I worked on a project yesterday whilst I wait upon unknown realitors and bankers to acquire a certain one paragraph document enabling me to begin a new path on my journey.
I've had an old behind the couch table sitting in our garage collecting junk, spider eggs and spider poo for the last six years. The table's veneer was gummy and peeling up on top. I decided it might do in my new kitchen as an island of sorts. The new kitchen has very limited cabinets unlike my farm kitchen which boasts entirely empty spaces and shelves from overabundance of cabinetry and workspace.
My dear friend Claire now creates mosaics, and I roped her into agreeing to tile the table top with me or for me. She instructed to get the area flat, so the tile would be mounted on something stable. This is precisely how I spent my afternoon after homeschooling. Much of the veneer pulled off by my hands with the exception of a long strip 7 inches wide which had been tightly adhered with God's Super Glue. This sticky strip required a literal chisel to pry loose. With a chisel, I ran the risk of gouging an uneven surface, so the work became meticulously slow. Pooh Bear came out to help with a bucket and brush to scrub off arachnid leftovers. Some water got on God's glue, which we discovered loosened it's bond considerably, and the work became easier.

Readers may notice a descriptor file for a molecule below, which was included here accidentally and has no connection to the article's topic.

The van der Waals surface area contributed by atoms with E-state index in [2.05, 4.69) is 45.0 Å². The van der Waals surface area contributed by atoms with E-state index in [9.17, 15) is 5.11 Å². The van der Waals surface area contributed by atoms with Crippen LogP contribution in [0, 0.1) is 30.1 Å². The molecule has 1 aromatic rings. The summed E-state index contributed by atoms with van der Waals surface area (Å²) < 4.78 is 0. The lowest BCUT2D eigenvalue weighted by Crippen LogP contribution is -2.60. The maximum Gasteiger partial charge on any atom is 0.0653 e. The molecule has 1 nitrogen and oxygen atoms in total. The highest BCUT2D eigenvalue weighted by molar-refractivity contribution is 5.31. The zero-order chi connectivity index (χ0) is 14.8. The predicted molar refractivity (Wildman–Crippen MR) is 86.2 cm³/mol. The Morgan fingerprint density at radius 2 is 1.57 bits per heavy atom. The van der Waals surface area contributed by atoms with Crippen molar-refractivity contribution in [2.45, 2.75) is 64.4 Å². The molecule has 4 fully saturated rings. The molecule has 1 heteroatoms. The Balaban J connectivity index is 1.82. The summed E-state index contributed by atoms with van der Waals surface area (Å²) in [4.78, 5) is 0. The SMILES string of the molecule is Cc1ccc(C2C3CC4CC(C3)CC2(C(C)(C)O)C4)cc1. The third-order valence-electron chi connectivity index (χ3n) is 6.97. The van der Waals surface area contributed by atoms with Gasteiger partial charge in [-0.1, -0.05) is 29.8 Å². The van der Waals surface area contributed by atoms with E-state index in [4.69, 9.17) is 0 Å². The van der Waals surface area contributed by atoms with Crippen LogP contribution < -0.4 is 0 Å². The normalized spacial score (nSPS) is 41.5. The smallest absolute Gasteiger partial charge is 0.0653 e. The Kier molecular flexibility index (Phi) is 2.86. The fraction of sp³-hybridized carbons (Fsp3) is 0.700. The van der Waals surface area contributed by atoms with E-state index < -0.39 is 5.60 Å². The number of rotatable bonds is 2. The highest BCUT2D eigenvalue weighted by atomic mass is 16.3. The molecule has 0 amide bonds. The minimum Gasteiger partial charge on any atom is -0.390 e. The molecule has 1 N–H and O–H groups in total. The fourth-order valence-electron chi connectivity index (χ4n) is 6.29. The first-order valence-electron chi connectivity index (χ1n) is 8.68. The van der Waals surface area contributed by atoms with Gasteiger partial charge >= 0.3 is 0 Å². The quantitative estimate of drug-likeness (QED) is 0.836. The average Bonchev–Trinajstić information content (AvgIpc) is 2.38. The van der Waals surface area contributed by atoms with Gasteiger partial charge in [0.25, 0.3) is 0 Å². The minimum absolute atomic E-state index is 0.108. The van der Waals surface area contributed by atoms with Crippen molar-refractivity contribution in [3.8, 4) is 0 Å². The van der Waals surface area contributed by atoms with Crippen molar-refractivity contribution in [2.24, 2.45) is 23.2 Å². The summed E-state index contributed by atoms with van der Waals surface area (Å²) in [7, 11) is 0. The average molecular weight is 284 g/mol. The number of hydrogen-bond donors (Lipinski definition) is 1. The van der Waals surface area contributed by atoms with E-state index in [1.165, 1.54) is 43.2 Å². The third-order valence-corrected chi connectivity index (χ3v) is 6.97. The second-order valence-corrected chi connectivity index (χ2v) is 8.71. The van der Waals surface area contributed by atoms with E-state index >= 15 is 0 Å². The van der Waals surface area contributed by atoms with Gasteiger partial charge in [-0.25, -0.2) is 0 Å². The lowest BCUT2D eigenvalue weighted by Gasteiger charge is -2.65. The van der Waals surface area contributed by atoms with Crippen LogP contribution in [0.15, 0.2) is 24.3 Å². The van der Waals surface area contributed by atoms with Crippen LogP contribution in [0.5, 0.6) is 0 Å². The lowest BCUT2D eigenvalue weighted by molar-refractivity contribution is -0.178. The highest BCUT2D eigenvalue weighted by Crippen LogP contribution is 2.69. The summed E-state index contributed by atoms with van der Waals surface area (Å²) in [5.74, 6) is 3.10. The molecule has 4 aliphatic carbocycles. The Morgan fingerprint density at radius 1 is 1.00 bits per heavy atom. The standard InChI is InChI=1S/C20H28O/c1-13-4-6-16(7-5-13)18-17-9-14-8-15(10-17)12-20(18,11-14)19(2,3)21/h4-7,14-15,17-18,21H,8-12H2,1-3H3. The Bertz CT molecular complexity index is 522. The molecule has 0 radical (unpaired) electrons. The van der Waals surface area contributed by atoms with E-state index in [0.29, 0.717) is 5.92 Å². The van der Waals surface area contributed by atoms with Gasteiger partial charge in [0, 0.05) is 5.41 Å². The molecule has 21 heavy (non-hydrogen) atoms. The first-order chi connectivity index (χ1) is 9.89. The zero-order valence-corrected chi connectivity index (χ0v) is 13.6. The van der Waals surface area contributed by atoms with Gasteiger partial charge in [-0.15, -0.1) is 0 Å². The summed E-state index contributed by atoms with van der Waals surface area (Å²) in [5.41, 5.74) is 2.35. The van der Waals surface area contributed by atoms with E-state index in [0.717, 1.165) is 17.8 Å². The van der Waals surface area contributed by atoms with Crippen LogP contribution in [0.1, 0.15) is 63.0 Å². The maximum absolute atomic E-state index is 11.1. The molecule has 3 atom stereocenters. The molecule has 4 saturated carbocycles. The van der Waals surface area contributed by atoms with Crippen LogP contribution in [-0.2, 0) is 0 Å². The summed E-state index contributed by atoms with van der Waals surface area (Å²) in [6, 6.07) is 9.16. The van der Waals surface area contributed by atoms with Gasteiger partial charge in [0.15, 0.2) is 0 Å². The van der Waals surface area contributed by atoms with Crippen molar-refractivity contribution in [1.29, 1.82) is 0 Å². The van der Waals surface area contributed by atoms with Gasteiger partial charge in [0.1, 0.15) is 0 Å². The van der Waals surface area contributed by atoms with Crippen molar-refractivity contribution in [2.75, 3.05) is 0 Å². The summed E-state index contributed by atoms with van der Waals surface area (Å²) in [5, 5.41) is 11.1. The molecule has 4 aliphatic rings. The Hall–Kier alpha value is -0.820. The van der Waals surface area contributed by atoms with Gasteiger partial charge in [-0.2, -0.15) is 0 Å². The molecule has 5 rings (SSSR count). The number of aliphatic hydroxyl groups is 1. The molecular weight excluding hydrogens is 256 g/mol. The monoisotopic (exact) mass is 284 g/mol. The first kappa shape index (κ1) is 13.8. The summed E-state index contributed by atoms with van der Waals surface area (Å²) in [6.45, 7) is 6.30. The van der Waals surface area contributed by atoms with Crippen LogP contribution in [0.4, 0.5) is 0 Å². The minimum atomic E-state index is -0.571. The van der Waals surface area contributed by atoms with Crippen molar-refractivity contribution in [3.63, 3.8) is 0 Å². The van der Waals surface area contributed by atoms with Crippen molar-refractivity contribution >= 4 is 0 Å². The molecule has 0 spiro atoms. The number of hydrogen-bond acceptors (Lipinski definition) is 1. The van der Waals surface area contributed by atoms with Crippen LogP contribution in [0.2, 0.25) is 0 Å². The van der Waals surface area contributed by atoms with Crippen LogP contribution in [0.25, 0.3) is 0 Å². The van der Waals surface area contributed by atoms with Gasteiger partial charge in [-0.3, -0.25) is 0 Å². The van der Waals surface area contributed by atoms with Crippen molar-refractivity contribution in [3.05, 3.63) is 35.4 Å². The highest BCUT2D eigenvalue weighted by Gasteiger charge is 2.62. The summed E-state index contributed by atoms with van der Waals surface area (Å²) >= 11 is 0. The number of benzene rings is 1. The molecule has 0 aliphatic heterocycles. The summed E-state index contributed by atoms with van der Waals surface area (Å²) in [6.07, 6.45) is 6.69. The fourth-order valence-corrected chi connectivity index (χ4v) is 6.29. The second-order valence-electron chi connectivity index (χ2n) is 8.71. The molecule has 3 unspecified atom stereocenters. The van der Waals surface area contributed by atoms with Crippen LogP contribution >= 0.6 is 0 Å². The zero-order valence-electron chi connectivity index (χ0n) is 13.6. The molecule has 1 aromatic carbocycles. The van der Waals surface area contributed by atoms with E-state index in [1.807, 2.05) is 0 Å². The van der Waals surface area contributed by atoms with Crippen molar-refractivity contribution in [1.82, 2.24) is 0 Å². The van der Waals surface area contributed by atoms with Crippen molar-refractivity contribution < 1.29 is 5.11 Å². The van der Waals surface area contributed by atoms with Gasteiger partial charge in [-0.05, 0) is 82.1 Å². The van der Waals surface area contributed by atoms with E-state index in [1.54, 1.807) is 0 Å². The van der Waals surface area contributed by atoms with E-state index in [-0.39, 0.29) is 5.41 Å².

Once we were finished removing the veneer, I stepped back to admire my work. Yes, the table was smooth and ready for tile. I went for some sandpaper just for the edges which would surely leave splinters if left undone. I went over the top as well in the process and a the beauty of the bare wood caught my eye. The more I sanded, the more I fell in love with the natural grain. After taming all splinters and smoothing over all rough patches, I loaded the table up with help into the back of my van to take it to Claire's knowing I didn't want to tile over that lovely surface any longer.
However, I wanted to learn how to treat the wood in order to make it useful in a kitchen. Claire and I researched the internet. One site would say, "Make sure to use polyurethane," while another would completely disagree and say, "Do not use polyurethane as it is poison." I decided upon shellac which is essentially made of edible non-toxic Indian bug goo. I learned that shellac will rub off with harsh cleansers or alcohol, but can be easily reapplied when necessary.
Claire sent me off with a coupon for Bed, Bath, and Beyond for a new cutting board to put in the middle of the island table. I also purchased shellac from Home Depot.
At home I applied the shellac which after several coats caused the wood to shine like a new copper penny. I wish I could take a picture to post, but I still haven't figured out where the photo option has gone from my blogger tool bar. (thanks to John I added the pic)
Isn't it interesting how I could disregard a piece of furniture for years and transform it into something essential and charming for my next home just by removing a difficult layer of unattractive exterior?
Isn't that just like God to redeem something neglected and unloved and make it new and useful again by revealing its natural beauty from under an ugly coating? Let it be a picture of my life.